US Supreme Court takes on Andy Warhol copyright dispute, World News

WASHINGTON — In heated arguments that touched on the meaning of art and referenced famous movies, TV shows and paintings, U.S. Supreme Court justices faced a dispute Wednesday, Oct. 12 over copyright between a photographer and the estate of Andy Warhol over paintings by the acclaimed artist of rock star Prince.

The court heard about two hours of arguments in a case that could help draw the boundaries of artistic works that rely on other materials.

The Andy Warhol Foundation has appealed a lower court ruling that its 1984 paintings – based on a 1981 photo of Prince taken by famed photographer Lynn Goldsmith for Newsweek magazine – were not protected by a doctrine copyright called fair use which allows certain uses without a copyright license. protected works.

A key factor considered by courts for fair dealing is whether the new work has a “transformative” purpose such as parody, education, or criticism. Some judges expressed skepticism of the lower court’s ruling that judges should not consider the meaning of an artistic work to determine fair use.

“The purpose of any copyright law is to foster creativity, Judge Elena Kagan said.

“So why shouldn’t we ask,” Kagan added, if a work is truly creative and “something new and entirely different”?

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Kagan noted that a 2021 Supreme Court ruling on software fair use cited Warhol as “an example of how someone can take an original work and make something completely different out of it, and that’s is exactly what the doctrine of fair use seeks to protect”.

Warhol, who died in 1987, was a central figure in the pop art movement born in the 1950s. Warhol often created screen-printed paintings and other works inspired by photos of celebrities such as Marilyn Monroe and Elvis Presley as well as consumer products , works of considerable artistic and monetary value.

He produced 14 serigraphs and two pencil illustrations inspired by Goldsmith’s photograph.

Chief Justice John Roberts said Warhol’s work “sends a message about the depersonalization of modern culture and celebrity status”.

“It’s a different lens (from the photo),” Roberts said. “One is a commentary on modern society, the other is to show what Prince is like.”

Mona Lisa and Jaws

The arguments referred to various artistic creations, some adapted and some not.

These included Leonardo da Vinci’s 16th century Mona Lisa painting, the 1975 film Jaws, the 1970s and 1980s television shows All in the Family and The Jeffersons, the artist’s 20th century abstract paintings Dutch Piet Mondrian, the Lord of the Rings books and movies, and even Syracuse University Sporting Goods.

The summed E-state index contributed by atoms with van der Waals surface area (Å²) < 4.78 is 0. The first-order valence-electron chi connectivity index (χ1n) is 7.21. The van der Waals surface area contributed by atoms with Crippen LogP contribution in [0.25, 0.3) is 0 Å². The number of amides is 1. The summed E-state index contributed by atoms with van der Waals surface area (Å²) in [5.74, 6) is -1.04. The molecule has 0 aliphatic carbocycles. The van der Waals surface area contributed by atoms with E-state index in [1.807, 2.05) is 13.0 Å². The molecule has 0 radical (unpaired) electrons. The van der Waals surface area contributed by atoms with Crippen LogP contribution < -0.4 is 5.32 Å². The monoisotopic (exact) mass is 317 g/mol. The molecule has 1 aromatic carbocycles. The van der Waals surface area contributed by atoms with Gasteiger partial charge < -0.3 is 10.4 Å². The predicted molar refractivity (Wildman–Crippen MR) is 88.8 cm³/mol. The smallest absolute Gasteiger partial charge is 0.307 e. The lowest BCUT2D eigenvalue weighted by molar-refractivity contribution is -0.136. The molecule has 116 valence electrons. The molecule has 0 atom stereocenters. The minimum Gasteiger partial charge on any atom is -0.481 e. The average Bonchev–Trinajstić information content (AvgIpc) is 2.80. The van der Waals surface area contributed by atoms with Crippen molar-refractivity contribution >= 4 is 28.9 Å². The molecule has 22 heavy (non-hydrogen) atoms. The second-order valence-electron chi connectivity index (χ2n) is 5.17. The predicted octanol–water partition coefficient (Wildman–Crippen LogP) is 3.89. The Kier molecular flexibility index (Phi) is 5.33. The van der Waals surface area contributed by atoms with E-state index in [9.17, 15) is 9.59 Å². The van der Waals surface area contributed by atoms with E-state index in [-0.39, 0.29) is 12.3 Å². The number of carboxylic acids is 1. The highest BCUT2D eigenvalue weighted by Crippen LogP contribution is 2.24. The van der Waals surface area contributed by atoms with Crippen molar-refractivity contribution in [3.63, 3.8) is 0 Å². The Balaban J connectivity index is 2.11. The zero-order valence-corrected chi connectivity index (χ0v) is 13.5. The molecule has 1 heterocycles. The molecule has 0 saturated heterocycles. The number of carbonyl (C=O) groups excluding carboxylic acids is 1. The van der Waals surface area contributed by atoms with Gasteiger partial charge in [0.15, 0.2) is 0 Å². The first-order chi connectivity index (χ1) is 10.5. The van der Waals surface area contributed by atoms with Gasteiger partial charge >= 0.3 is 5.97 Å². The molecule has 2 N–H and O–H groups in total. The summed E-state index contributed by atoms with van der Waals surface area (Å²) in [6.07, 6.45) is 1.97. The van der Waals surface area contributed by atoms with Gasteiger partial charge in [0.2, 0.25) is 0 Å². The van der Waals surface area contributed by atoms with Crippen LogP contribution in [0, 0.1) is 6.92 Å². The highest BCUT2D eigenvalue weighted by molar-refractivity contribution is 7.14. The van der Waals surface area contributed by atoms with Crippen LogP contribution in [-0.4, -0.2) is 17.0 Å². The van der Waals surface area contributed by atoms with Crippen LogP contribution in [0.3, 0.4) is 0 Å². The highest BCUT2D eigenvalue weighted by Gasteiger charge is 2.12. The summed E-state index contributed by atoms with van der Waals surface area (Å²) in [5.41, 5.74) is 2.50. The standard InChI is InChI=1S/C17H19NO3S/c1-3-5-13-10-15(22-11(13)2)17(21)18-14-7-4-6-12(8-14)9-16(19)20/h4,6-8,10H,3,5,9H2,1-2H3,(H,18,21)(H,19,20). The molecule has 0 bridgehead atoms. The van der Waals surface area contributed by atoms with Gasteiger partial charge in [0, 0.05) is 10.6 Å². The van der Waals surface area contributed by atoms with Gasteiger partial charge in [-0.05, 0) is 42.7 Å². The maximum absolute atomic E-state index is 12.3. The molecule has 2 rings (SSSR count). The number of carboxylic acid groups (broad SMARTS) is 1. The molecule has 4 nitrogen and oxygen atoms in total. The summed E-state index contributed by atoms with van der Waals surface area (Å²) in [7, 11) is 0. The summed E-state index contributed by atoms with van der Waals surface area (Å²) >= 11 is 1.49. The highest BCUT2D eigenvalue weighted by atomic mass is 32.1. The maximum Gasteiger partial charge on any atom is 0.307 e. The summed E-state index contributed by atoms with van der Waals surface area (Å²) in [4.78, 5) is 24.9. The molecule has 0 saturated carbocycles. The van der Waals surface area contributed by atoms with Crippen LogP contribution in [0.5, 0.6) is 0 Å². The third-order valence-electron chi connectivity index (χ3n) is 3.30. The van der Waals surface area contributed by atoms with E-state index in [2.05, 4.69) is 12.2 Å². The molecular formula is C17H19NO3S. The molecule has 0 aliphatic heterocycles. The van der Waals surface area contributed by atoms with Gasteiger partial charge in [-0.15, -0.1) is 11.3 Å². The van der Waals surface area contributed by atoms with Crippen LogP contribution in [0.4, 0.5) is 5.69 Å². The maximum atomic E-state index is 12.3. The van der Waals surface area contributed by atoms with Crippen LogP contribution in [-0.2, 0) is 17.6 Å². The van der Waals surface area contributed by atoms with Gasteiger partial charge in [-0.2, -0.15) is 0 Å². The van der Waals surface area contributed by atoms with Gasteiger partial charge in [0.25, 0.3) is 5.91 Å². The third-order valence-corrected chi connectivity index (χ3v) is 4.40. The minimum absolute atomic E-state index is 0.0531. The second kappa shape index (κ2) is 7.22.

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Some judges worried about the stakes for creators of material that inspires other works, suggesting their eventual ruling, expected by the end of June, would take that into account.

The case could have wide implications for artists as well as the entertainment industry. The judges questioned whether Warhol’s use of Goldsmith’s work was more like a film adaptation of a book, which normally requires a license.

“I think filmmakers might be surprised by the idea that what they’re doing can’t be fundamentally transformative,” Kagan said. “So why can’t we imagine that Hollywood can just take a book and make a movie out of it without paying?”

Judge Clarence Thomas noted that he was a fan of Prince in the 1980s.

“Not anymore?” Judge Kagan intervened mischievously.

“Well, only Thursday night,” Thomas replied to laughter from the audience.

“But let’s say I’m also a Syracuse (Orange) fan and I decide to do one of those big enlarged posters of (Warhol’s) Orange Prince” and “put ‘Go Orange’ underneath. Do you want me to prosecute?” Thomas asked estate attorney Roman Martinez.

Goldsmith, 74, said she only learned of Warhol’s unauthorized works after Prince died in 2016. She sued Warhol’s estate for copyright infringement after asking a federal court in Manhattan to rule that his works did not violate his rights. A judge found that Warhol’s works were protected by fair use, having transformed the “vulnerable” musician seen in Goldsmith’s work into an “iconic, larger-than-life figure”.

The Manhattan-based Second Circuit Court of Appeals overturned that decision last year.

The Supreme Court hasn’t ruled on fair use in art since 1994, when it found that rap group 2 Live Crew’s parody of singer Roy Orbison’s Oh, Pretty Woman was fair use. 1960s song.

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